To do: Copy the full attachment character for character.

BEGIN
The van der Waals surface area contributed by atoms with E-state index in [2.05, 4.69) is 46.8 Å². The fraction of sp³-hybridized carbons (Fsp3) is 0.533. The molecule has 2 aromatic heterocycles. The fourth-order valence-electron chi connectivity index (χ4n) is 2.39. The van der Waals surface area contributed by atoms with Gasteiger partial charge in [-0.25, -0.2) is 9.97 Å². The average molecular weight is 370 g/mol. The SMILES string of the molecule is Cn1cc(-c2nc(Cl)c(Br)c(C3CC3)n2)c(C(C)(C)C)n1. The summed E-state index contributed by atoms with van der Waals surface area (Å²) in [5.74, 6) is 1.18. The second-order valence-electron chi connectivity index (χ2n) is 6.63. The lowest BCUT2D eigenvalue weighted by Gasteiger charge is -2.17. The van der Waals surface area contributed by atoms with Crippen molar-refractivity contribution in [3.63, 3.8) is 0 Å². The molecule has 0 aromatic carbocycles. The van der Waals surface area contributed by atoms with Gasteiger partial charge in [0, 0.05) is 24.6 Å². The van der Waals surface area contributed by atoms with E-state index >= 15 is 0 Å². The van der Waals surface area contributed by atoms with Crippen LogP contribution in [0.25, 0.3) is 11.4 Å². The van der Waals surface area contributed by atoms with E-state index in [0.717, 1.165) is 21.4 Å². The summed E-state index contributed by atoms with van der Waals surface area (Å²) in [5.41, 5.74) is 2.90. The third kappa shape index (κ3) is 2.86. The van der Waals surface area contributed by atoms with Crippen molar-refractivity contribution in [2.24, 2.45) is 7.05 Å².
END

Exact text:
The van der Waals surface area contributed by atoms with E-state index in [2.05, 4.69) is 46.8 Å². The fraction of sp³-hybridized carbons (Fsp3) is 0.533. The molecule has 2 aromatic heterocycles. The fourth-order valence-electron chi connectivity index (χ4n) is 2.39. The van der Waals surface area contributed by atoms with Gasteiger partial charge in [-0.25, -0.2) is 9.97 Å². The average molecular weight is 370 g/mol. The SMILES string of the molecule is Cn1cc(-c2nc(Cl)c(Br)c(C3CC3)n2)c(C(C)(C)C)n1. The summed E-state index contributed by atoms with van der Waals surface area (Å²) in [5.74, 6) is 1.18. The second-order valence-electron chi connectivity index (χ2n) is 6.63. The lowest BCUT2D eigenvalue weighted by Gasteiger charge is -2.17. The van der Waals surface area contributed by atoms with Crippen molar-refractivity contribution in [3.63, 3.8) is 0 Å². The molecule has 0 aromatic carbocycles. The van der Waals surface area contributed by atoms with Gasteiger partial charge in [0, 0.05) is 24.6 Å². The van der Waals surface area contributed by atoms with E-state index >= 15 is 0 Å². The van der Waals surface area contributed by atoms with Crippen LogP contribution in [0.25, 0.3) is 11.4 Å². The van der Waals surface area contributed by atoms with E-state index in [0.717, 1.165) is 21.4 Å². The summed E-state index contributed by atoms with van der Waals surface area (Å²) in [5.41, 5.74) is 2.90. The third kappa shape index (κ3) is 2.86. The van der Waals surface area contributed by atoms with Crippen molar-refractivity contribution in [2.24, 2.45) is 7.05 Å².